Merry Melodies

Bugs Bunny on Broadway makes stuffy music fun

Talk to classical-music conductor George Daugherty, and you'll quickly realize he's not your mother's Toscanini. Maybe he's 44 years old, but somewhere in there is a rambunctious little kid: he'll use his booming baritone to mimic a delicate violin passage, ignore proper classical-snob etiquette by referring to a Romantic piece as "very Johann Straussian," even giddily admit to difficulty conducting Wagner's overwrought Tannhauser. "All I can see is Bugs Bunny in 'What's Opera, Doc?' riding down a hill on a white horse with a big butt," he says with a sigh.

But don't dismiss Daugherty as daffy or loony, even if he is the mastermind behind Bugs Bunny on Broadway, a delightful music/animation festival that screens shorts from the Warner Bros. cartoon catalog accompanied by a live symphony. For him, it's a way to satisfy the classical conductor and the little kid all at once.

"More people have been introduced to classical music by the Warner Bros. shorts than all the symphonies in the world combined," Daugherty says. "And I don't mean that disrespectfully. I mean, I'm a conductor! But today, with cable and video reaching a worldwide audience, hundreds of millions can learn about both Bugs and Rossini at the same time."

The golden-age Warner shorts, he explains, aren't just throwaway sketches. All of the selections included in his program used classical music as an integral component of their plot, with the onscreen action coinciding with every chord change and crescendo of a particular composition. These mini epics are some of the greatest seven minutes of continuous cels ever drawn, for not only elevating animation to a serious art form but also making classical music accessible to the hoi polloi.

In "Long-Haired Hare" (1949, which starts with Bugs' banjo being broken by a conceited Mario Lanza clone and ends with the destruction of the Hollywood Bowl), for instance, Chuck Jones had the riled rabbit emulating Leopold Stokowski right down to the titan's quirk of conducting sans baton. In the hilarious Fantasiaspoof "Corny Concerto" (1943), meanwhile, Bob Clampett used the languid 3/4 pace of Strauss' Tales From the Vienna Woods to uproariously complement Porky Pig's hunting of Bugs.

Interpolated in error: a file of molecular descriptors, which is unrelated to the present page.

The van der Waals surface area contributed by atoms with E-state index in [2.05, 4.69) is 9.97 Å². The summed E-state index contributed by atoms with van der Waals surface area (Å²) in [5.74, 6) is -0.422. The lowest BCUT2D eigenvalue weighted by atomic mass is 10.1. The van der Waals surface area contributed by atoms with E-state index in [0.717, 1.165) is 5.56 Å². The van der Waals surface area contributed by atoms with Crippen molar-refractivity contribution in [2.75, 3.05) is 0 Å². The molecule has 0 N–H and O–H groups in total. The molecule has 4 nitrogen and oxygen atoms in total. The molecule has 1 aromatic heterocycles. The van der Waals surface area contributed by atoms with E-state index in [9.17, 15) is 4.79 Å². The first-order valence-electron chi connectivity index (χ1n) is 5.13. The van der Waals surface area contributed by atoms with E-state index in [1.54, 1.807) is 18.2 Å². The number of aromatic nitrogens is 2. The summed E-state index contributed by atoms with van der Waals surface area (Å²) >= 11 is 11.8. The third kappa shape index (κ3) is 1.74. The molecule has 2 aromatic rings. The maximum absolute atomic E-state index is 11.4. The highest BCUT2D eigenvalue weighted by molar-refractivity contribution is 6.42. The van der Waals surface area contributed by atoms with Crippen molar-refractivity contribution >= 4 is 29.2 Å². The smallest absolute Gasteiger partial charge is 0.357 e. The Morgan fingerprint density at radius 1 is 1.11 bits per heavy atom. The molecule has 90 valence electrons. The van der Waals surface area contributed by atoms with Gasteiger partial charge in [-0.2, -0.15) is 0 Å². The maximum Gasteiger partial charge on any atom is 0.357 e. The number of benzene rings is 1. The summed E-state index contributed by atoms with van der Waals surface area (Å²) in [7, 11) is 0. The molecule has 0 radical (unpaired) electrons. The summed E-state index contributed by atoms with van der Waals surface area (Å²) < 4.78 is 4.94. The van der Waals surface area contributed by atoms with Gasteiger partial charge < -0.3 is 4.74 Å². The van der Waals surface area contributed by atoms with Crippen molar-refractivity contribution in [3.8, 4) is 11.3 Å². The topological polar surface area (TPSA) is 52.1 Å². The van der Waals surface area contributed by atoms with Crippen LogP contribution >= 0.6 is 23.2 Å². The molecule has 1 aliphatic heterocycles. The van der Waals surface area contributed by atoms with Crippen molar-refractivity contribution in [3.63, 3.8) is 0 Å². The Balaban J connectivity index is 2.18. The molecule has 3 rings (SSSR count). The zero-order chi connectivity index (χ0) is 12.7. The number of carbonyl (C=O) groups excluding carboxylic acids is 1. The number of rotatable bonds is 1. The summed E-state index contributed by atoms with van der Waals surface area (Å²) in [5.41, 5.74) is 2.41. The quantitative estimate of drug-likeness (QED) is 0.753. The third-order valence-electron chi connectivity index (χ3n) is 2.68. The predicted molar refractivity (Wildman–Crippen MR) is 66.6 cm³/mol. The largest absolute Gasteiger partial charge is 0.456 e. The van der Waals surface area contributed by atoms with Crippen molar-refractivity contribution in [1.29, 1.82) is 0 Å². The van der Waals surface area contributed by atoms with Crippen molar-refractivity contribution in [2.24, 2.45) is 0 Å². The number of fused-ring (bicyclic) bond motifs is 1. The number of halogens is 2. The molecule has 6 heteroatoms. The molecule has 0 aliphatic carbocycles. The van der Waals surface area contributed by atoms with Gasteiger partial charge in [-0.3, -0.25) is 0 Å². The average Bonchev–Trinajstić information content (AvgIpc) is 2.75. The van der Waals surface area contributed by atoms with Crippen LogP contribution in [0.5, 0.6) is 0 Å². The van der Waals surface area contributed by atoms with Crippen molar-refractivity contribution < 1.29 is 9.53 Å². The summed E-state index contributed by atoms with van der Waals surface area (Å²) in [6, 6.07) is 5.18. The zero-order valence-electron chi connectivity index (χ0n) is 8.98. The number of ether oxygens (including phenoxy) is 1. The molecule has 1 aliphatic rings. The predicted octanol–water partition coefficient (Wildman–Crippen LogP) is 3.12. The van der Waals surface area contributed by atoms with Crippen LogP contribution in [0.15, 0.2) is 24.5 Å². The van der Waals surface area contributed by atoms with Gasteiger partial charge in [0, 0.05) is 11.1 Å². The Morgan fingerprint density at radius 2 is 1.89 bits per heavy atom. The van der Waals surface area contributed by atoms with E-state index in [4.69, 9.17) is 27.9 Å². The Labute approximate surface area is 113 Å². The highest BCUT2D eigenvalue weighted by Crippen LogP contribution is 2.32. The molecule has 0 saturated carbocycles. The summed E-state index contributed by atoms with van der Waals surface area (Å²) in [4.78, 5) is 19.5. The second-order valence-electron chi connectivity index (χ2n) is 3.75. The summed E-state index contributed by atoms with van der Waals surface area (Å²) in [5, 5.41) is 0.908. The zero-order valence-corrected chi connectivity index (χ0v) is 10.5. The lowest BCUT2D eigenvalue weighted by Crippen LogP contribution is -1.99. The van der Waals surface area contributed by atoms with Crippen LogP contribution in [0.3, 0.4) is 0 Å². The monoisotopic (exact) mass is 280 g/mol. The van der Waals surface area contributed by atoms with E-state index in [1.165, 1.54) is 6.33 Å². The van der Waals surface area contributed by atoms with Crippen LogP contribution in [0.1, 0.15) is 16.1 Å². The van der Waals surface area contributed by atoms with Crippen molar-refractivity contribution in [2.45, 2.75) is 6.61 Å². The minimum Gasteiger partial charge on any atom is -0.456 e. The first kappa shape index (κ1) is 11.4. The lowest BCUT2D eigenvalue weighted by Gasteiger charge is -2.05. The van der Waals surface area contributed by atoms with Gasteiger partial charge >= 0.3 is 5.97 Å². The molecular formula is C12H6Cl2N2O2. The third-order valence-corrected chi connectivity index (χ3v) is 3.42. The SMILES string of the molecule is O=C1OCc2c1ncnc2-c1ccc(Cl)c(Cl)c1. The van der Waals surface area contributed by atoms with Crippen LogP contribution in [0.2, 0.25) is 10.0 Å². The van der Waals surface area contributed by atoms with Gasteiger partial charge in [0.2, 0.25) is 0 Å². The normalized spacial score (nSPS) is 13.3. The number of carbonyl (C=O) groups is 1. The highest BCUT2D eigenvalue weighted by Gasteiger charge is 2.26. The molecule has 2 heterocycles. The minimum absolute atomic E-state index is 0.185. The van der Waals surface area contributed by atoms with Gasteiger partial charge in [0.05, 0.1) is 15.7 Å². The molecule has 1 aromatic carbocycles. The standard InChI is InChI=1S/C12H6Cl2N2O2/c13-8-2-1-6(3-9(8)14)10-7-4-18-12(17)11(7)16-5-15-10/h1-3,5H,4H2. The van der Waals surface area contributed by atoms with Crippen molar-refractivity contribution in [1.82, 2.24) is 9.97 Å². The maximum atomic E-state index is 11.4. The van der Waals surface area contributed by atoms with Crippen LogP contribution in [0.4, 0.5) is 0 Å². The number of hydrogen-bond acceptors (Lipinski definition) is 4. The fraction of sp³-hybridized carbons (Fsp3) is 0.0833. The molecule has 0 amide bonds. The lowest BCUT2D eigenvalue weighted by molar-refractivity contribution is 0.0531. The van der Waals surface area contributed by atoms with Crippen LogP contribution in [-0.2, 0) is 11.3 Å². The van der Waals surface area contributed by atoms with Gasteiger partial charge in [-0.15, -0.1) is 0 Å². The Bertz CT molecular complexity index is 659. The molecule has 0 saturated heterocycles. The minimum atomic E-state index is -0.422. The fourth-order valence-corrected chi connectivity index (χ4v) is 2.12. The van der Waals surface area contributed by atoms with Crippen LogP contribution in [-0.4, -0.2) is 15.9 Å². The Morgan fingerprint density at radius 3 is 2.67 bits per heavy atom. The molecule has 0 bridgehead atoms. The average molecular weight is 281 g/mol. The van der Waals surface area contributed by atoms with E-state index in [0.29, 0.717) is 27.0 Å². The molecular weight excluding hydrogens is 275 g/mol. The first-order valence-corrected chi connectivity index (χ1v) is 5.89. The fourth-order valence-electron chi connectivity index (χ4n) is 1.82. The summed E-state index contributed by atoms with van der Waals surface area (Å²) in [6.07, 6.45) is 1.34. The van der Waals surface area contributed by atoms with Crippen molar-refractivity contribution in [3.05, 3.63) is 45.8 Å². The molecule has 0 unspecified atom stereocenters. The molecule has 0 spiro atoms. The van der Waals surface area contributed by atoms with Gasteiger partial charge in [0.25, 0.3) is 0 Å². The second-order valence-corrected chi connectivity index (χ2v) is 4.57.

"Classical music is stereotyped as very pompous and grand, which makes it an easy comic target," Daugherty adds. "The Warner cartoon directors loved classical music but could also see the funny side of it. They walked the perfect line between satire and loving celebration without going too far in either direction. That's why people who have never heard classical music can laugh—but connoisseurs probably laugh at the cartoons harder."

A lifelong fan of the fun, Daugherty conceived Bugs Bunny on Broadway in 1988.

"One Friday night after a long day of working with studio musicians, we were kicking back, having pizza," he recalls. "They showed videos of these Warner cartoons that I hadn't seen since I was young. I was immediately bowled over by how masterful yet hilarious they were. As a kid, I loved all of the music, but as an adult—as a composer, no less—I recognized all the intricacies of the music. Little bars, one-note in-jokes, or full compositions—these cartoons employed classical music better than most orchestras."

Daugherty decided to combine the cartoons with a live concert, so the public could fully appreciate the brilliance of both the animation and the music. But first, he mustered up the audacity to saunter into the Warner offices, ritzy Hollywood go-between be damned!

"It's one of those once-in-a-lifetime opportunities where you go into a studio saying, 'I have a great idea,' and they say without hesitation, 'Great, let's do it!'" he says. "So we did it."

During Bugs Bunny on Broadway, Daugherty makes sure to credit Carl Stalling and Milt Franklin's (the Warner animation music directors) crucial role in realizing the various animators' diatonic dreams.

"Stalling and Franklin stayed true to the classical-music pieces' original format and tempo while incorporating other hilarious scores," Daugherty observes. "Many times, I'll hear a commercial using a classical-music piece, and they use the wrong chords and instruments. These guys did it perfectly—and made it witty."

And then there's Chuck Jones: the longtime Orange County resident directed "The Rabbit of Seville" (1950), "Long-Haired Hare" and the immortal "What's Opera, Doc?" (1950), which miraculously condenses 50 hours of various Wagner operas into seven minutes. "Some people say that's how to experience Wagner best," Daugherty says and laughs.

"The first time I met Chuck was five minutes before our opening run on Broadway," Daugherty recalls. "It wasn't like I wasn't nervous already, and here's my hero coming up to me and saying half-jokingly, 'Well, I hope you didn't screw up my cartoons.' After the show, he comes with a bear hug, saying, 'Brilliant! That's exactly how I envisioned it.' I told him I didn't deserve any recognition since it was his genius that made it work, and he replied, 'I know!'"

Bugs Bunny on Broadway at Verizon Wireless Amphitheater, 8808 Irvine Center Dr., Irvine, (949) 855-8095 or (714) 740-2400. Sat. Picnicking, 6 p.m.; concert, 8 p.m. $19-$125. All ages.

 
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